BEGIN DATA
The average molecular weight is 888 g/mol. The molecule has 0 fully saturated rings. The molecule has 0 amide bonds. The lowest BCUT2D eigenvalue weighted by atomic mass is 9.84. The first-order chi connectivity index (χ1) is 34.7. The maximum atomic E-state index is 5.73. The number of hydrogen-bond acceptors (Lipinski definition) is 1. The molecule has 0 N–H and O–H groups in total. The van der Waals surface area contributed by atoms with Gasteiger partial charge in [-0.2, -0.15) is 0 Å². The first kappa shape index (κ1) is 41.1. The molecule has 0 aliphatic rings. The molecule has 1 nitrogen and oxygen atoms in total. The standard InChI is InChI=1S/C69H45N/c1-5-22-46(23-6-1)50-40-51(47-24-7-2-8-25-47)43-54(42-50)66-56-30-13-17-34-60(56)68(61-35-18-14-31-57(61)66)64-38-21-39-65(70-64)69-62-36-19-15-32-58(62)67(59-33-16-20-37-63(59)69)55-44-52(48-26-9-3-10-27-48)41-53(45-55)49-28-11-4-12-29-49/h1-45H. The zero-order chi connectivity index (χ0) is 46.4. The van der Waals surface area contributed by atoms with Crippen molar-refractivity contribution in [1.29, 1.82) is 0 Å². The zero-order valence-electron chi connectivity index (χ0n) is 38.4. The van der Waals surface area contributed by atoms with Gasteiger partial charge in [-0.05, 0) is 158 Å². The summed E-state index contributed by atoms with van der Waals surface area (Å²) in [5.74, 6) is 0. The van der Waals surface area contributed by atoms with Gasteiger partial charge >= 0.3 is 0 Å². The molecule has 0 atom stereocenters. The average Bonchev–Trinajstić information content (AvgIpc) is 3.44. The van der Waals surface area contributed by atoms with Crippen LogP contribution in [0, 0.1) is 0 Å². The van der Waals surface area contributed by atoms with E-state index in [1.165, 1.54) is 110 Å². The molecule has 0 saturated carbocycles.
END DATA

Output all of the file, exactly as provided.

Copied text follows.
The average molecular weight is 888 g/mol. The molecule has 0 fully saturated rings. The molecule has 0 amide bonds. The lowest BCUT2D eigenvalue weighted by atomic mass is 9.84. The first-order chi connectivity index (χ1) is 34.7. The maximum atomic E-state index is 5.73. The number of hydrogen-bond acceptors (Lipinski definition) is 1. The molecule has 0 N–H and O–H groups in total. The van der Waals surface area contributed by atoms with Gasteiger partial charge in [-0.2, -0.15) is 0 Å². The first kappa shape index (κ1) is 41.1. The molecule has 0 aliphatic rings. The molecule has 1 nitrogen and oxygen atoms in total. The standard InChI is InChI=1S/C69H45N/c1-5-22-46(23-6-1)50-40-51(47-24-7-2-8-25-47)43-54(42-50)66-56-30-13-17-34-60(56)68(61-35-18-14-31-57(61)66)64-38-21-39-65(70-64)69-62-36-19-15-32-58(62)67(59-33-16-20-37-63(59)69)55-44-52(48-26-9-3-10-27-48)41-53(45-55)49-28-11-4-12-29-49/h1-45H. The zero-order chi connectivity index (χ0) is 46.4. The van der Waals surface area contributed by atoms with Crippen molar-refractivity contribution in [1.29, 1.82) is 0 Å². The zero-order valence-electron chi connectivity index (χ0n) is 38.4. The van der Waals surface area contributed by atoms with Gasteiger partial charge in [-0.05, 0) is 158 Å². The summed E-state index contributed by atoms with van der Waals surface area (Å²) in [5.74, 6) is 0. The van der Waals surface area contributed by atoms with Gasteiger partial charge >= 0.3 is 0 Å². The molecule has 0 atom stereocenters. The average Bonchev–Trinajstić information content (AvgIpc) is 3.44. The van der Waals surface area contributed by atoms with Crippen LogP contribution in [0, 0.1) is 0 Å². The van der Waals surface area contributed by atoms with E-state index in [1.165, 1.54) is 110 Å². The molecule has 0 saturated carbocycles.